There are no licensed games, so don't expect to see anything you have heard of. Many clones, mind you.
- Aliens/planes/whatever come down from the top. Shoot everything that moves.
- Aliens/planes/whatever come from the sides. Shoot everything that moves.
- Top down view of a car/boat/etc, floor it and avoid the obstacles.
- Various incarnations of Pole Position, including one with bicycles!
- Numerous Pac-Man style games where you're in a maze and have to collect things while avoiding other things.
- Platform games, such as a chicken that poops out eggs on to rolling platforms (you have to catch the eggs).
- Various versions of "avoid this thing while catching these things".
I wonder what actually makes this run. The chip inside is a little flat one covered in hard black gunk (like every games machine I've ever taken apart since the mid eighties). No, I haven't opened it up, I shone a bright torch through the LCD and saw it behind (on the side of the circuit board that I couldn't directly see).
I ask because the video behaviour, the music that is both annoying and catchy, the big list of games - it's almost as if somebody baked MAME into hardware, dumped 240 game ROMs and wrote a front-end menu to choose which to play. It's actually pretty impressive, I'd love to know what's powering it. If it is based upon the VT16 (a knock-off Famicom/NES), then it'll be a 6502 (!) clocking around 5MHz with a mere 4KiB RAM (with 2KiB for video) but a lot of hardware/DMA for sprites and sound.
The controls are simple. A reset button to reset the device back to the games menu. A start button to select a game, and to start/pause the game in progress. A volume button that steps through the available sound volumes: off, quiet, normal, loud. Below is an eight way digital joystick, and finally two buttons labelled A and B, which may or may not be used depending upon the game.
No, the console did not recognise the Konami code when entered at the main menu. Missed a trick there, guys. ☺
However, the reason why I think it is based upon a Famicom/NES clone is because I sort of remembered there was another well known secret button sequence with some of the clone games. In this case, Up, Down, Up, Left, Right, Left, B which, on the game Little Witch (among others) resulted in a brief credits screen:
And, of course, pressing reset (or turning on) while holding down A and B goes to a button test screen...
Here's a screenshot if a fish game. Pretty much the only one so far I didn't completely suck at. I'm the yellow fish, I die if I touch the blue fish, smaller fish (like the green one) give me points. 2000 points is a level up, with more dangers (a freeze octopus on level 2, a killer-bubble shark on level 3, etc).
The display is uniform blue (like on the right) all the way across. The camera is a lot more sensitive to the backlight than the human eye. It's a TFT so you need to look at it straight on for best results.
My final verdict? A reminder of the eight bit era that I've already wasted a lot of time on already today. The batteries claim to last around about five hours. I may well, by the end of the weekend, have used them up. And, extra kudos for quite likely being based upon something related to the 6502 processor!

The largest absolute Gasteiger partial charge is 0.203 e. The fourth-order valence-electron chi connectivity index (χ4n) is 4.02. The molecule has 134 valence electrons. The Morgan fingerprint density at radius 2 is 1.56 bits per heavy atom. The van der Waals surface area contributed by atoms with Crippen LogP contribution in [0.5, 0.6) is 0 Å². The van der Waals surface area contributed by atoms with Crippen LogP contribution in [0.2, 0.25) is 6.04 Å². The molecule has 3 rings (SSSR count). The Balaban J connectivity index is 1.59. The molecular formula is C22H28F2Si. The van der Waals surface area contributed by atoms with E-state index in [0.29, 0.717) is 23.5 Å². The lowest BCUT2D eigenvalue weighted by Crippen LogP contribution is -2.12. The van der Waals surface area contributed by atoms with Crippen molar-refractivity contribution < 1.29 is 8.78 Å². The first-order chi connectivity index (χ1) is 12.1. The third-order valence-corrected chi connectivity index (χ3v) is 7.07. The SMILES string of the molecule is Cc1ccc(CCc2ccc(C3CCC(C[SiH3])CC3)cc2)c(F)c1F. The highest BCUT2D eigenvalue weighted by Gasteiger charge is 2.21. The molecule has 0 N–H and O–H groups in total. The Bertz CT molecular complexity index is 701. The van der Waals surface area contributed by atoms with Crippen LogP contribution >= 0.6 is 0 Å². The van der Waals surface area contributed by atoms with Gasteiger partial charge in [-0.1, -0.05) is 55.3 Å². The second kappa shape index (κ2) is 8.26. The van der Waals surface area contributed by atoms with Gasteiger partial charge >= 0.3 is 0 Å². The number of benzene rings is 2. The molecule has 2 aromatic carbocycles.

Crazy stuff in the paper
Mom found two crazy things in the local regional newspaper Ouest France.
Here's the first. It's a death notice. We kind of hope that's a typo because if not, family reunions would be insane...
And, finally, just to show that life in rural France isn't boring...
Come on. Admit it. You can totally picture that llama in a gangsta hat and wearing shades, am I right?
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|Rick, 20th January 2019, 01:37|
Oops - the newspaper got it wrong. It was, in fact, an alpaca and not a llama.
I'm still going with the hat and shades though... 🙂
|David Pilling, 20th January 2019, 15:06|
As it happens I got one of those endoscopes last week and spent Saturday poking it around the "crawl space" under the floor. It is a standard USB webcam, and on Linux I used GTK UVC. I did not fancy the supplied CD - even if it is not full of spy-ware no desire to upset Windows. The problem is that the USB cable is quite springy and there is no way of guiding it where you want. I ended up taping the cable to a stiff piece of metal (as in old wire coat hanger) which at least kept it pointing downwards. If you pushed it down a pipe the lens would soon be obscured. Although it is very clever to have a camera and lights in such a small device (mine is 5.5 mm) turning up the illumination to maximum produces "lens flare" and you can't then see.
|VinceH, 23rd January 2019, 09:58|
Cripes. My nephews and nieces number somewhere in the high 20s, and I thought that was a lot!
|J.G.Harston, 10th March 2019, 03:56|
From the picture it looks like I've got one of those endoscopes, and I specifically bought it exactly to go digging around in my nose (and throat) to prove to myself I wasn't imagining my lumps coming back - and to take a printout to my newly-qualified GP who admitted he'd never seen a "live" one before.
It's not quite small enough to get the pictures my ENT consultant gets with his one though.
|J.G.Harston, 10th March 2019, 04:02|
The dangy thing - that's your uvula. I say "your" as I don't have one any more. :( Transnasal ablative excision of uvula papiloma does that for you.
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Last read at 17:37 on 2020/07/02.